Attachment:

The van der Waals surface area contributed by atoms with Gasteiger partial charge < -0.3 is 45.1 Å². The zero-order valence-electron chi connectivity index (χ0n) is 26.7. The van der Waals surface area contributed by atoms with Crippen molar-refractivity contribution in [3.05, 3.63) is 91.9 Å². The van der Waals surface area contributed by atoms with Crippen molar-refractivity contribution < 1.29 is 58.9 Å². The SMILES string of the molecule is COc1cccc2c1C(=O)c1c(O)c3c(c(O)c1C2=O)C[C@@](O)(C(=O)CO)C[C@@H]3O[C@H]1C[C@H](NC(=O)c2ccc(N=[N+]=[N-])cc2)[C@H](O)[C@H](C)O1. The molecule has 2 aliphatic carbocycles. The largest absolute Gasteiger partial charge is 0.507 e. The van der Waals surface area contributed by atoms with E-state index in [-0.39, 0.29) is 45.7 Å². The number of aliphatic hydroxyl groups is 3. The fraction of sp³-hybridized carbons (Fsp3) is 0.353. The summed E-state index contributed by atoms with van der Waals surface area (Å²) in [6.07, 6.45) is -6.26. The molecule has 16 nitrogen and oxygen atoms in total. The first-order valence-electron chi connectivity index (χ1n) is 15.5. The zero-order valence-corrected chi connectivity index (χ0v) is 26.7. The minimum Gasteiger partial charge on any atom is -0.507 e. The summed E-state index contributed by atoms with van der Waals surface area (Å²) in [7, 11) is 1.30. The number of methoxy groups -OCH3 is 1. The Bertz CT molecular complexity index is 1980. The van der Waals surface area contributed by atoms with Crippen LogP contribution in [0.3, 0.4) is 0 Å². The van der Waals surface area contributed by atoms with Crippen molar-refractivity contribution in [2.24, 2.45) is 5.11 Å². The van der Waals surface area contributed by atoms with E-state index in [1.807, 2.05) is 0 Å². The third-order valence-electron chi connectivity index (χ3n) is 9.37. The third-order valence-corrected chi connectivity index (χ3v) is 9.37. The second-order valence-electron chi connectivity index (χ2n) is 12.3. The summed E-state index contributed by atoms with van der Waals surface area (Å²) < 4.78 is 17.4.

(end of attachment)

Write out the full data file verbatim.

The van der Waals surface area contributed by atoms with Gasteiger partial charge < -0.3 is 45.1 Å². The zero-order valence-electron chi connectivity index (χ0n) is 26.7. The van der Waals surface area contributed by atoms with Crippen molar-refractivity contribution in [3.05, 3.63) is 91.9 Å². The van der Waals surface area contributed by atoms with Crippen molar-refractivity contribution < 1.29 is 58.9 Å². The SMILES string of the molecule is COc1cccc2c1C(=O)c1c(O)c3c(c(O)c1C2=O)C[C@@](O)(C(=O)CO)C[C@@H]3O[C@H]1C[C@H](NC(=O)c2ccc(N=[N+]=[N-])cc2)[C@H](O)[C@H](C)O1. The molecule has 2 aliphatic carbocycles. The largest absolute Gasteiger partial charge is 0.507 e. The van der Waals surface area contributed by atoms with E-state index in [-0.39, 0.29) is 45.7 Å². The number of aliphatic hydroxyl groups is 3. The fraction of sp³-hybridized carbons (Fsp3) is 0.353. The summed E-state index contributed by atoms with van der Waals surface area (Å²) in [6.07, 6.45) is -6.26. The molecule has 16 nitrogen and oxygen atoms in total. The first-order valence-electron chi connectivity index (χ1n) is 15.5. The zero-order valence-corrected chi connectivity index (χ0v) is 26.7. The minimum Gasteiger partial charge on any atom is -0.507 e. The summed E-state index contributed by atoms with van der Waals surface area (Å²) in [7, 11) is 1.30. The number of methoxy groups -OCH3 is 1. The Bertz CT molecular complexity index is 1980. The van der Waals surface area contributed by atoms with Crippen LogP contribution in [0.3, 0.4) is 0 Å². The van der Waals surface area contributed by atoms with Crippen molar-refractivity contribution in [2.24, 2.45) is 5.11 Å². The van der Waals surface area contributed by atoms with E-state index in [1.807, 2.05) is 0 Å². The third-order valence-electron chi connectivity index (χ3n) is 9.37. The third-order valence-corrected chi connectivity index (χ3v) is 9.37. The second-order valence-electron chi connectivity index (χ2n) is 12.3. The summed E-state index contributed by atoms with van der Waals surface area (Å²) < 4.78 is 17.4.